3. “People want single family homes – they can afford.” That hits the nail on the head and drives it in smoothly. At the same time, I readily acknowledge people would also like to live closer to work and have a 15-minute commute. Many would also like a large lot. But few can afford to purchase all of these “goods.” (Have you seen the price of the big houses replacing teardowns. So we get trade-offs.

    While each person has his/her own priorities, the affordable SFH is often high on the list. Four bedrooms and three baths often trumps two bedrooms and one bath, even when the latter provides a much shorter commute. I think big lots carry less weight in the trade-off equation.

    This is good for people who live closer to the urban core too–read Fairfax County. When people don’t live in Fairfax County the demand on infrastructure is less, which, in turn, improves our quality of life and reduces the need to pay higher taxes. I like that — a lot!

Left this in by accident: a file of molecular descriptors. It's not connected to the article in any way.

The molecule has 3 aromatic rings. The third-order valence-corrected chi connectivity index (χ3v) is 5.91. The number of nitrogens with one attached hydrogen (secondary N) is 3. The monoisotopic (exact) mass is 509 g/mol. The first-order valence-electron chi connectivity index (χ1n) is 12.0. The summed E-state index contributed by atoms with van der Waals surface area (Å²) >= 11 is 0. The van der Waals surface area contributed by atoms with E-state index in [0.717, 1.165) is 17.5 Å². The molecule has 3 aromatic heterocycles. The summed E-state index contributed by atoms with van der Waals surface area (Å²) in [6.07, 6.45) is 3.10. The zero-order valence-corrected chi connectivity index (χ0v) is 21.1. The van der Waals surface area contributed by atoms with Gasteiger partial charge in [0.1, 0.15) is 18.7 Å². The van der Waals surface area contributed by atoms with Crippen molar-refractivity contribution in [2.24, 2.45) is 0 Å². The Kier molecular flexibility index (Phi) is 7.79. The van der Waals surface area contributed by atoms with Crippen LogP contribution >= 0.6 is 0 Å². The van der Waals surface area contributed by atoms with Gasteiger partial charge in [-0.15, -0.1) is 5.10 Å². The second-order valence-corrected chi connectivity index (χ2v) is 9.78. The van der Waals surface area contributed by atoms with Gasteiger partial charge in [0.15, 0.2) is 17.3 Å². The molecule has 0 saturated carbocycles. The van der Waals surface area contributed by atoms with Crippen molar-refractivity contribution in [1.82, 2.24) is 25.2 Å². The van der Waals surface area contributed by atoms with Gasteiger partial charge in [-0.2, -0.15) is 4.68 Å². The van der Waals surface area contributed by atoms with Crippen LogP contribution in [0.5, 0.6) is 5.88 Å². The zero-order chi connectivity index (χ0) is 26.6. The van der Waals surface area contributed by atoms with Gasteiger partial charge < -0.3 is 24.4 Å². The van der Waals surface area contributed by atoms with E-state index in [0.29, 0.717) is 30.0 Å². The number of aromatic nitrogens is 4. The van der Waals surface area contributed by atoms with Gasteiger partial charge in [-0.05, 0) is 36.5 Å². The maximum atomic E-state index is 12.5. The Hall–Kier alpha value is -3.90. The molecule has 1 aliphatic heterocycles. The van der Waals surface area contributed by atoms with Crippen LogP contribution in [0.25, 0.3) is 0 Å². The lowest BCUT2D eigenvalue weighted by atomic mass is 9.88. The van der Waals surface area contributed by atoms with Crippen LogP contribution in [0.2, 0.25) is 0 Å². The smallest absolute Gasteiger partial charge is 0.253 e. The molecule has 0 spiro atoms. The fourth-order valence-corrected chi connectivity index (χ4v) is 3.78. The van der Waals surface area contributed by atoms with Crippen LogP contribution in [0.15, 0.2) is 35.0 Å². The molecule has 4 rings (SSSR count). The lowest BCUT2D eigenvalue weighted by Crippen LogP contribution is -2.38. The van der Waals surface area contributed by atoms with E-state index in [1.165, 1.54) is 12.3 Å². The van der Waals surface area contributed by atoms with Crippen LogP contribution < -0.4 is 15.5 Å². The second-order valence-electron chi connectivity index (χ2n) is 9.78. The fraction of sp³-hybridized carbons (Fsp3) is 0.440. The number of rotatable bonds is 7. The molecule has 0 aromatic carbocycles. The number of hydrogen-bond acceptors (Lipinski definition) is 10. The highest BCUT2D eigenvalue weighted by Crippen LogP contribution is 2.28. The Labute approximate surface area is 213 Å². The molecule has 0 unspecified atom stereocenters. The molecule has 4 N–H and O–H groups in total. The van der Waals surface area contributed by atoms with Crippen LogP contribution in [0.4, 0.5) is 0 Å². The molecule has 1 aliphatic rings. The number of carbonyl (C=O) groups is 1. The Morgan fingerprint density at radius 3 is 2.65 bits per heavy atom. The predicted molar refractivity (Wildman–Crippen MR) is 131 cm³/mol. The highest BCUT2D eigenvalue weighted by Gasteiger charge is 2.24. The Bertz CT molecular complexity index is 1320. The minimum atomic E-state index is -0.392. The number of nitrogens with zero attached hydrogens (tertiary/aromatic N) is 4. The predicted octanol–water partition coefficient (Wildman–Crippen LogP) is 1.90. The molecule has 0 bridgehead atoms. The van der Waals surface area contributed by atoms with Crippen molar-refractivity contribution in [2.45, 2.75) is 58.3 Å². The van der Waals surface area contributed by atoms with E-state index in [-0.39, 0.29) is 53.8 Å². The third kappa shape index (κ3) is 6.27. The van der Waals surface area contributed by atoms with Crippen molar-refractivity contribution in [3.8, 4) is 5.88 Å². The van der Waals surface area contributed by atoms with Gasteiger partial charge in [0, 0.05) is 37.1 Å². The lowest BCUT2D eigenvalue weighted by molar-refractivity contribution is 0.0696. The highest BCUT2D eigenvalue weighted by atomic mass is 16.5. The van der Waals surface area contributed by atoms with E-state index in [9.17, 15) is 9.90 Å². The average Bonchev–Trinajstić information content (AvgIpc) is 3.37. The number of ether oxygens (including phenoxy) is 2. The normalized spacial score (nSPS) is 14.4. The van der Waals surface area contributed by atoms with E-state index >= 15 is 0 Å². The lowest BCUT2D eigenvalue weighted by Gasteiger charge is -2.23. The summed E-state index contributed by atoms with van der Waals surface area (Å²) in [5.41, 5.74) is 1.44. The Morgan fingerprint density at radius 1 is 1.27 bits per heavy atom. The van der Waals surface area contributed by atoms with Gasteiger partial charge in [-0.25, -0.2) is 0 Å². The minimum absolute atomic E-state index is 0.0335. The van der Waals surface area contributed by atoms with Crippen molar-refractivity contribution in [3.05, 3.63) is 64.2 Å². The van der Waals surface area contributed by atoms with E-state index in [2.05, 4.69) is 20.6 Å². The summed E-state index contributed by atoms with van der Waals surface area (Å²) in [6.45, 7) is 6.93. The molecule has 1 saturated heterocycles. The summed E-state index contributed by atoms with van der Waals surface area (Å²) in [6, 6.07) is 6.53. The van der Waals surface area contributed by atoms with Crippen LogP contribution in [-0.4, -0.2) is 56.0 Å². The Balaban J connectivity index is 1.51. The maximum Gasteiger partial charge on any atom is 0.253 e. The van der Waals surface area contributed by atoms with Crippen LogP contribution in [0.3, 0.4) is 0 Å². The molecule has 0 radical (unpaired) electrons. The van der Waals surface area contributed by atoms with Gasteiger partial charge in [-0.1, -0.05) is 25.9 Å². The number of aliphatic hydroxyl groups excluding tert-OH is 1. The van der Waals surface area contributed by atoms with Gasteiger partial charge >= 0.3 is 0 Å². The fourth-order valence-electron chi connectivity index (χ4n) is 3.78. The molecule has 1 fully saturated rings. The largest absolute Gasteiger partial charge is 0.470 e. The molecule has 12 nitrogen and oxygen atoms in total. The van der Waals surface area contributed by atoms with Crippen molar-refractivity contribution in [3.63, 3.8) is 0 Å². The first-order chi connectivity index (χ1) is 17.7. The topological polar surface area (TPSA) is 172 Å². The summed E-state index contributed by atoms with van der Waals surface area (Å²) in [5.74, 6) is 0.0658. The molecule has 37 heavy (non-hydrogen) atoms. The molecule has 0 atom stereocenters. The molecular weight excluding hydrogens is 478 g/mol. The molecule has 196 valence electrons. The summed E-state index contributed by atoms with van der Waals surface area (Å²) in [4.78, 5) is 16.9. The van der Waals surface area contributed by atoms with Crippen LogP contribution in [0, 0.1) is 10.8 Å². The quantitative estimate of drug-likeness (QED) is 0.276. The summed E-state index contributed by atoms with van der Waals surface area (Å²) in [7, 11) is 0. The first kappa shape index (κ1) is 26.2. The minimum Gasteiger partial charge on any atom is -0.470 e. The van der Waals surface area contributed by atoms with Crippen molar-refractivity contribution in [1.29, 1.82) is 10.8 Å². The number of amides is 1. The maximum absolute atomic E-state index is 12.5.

4. re: ” This is good for people who live closer to the urban core too–read Fairfax County. When people don’t live in Fairfax County the demand on infrastructure is less, which, in turn, improves our quality of life and reduces the need to pay higher taxes. I like that — a lot!”

    so all those commuters from Loudoun and Fredericksburg don’t drive on the surface streets you drive on?



    1. Larry, no matter what happens in or outside Fairfax County, traffic here will be terrible. I accept that as a given. But slowing growth within the county can make a difference with police, fire, schools, parks, libraries, etc. I’m old enough to understand half a loaf is better than an empty pantry.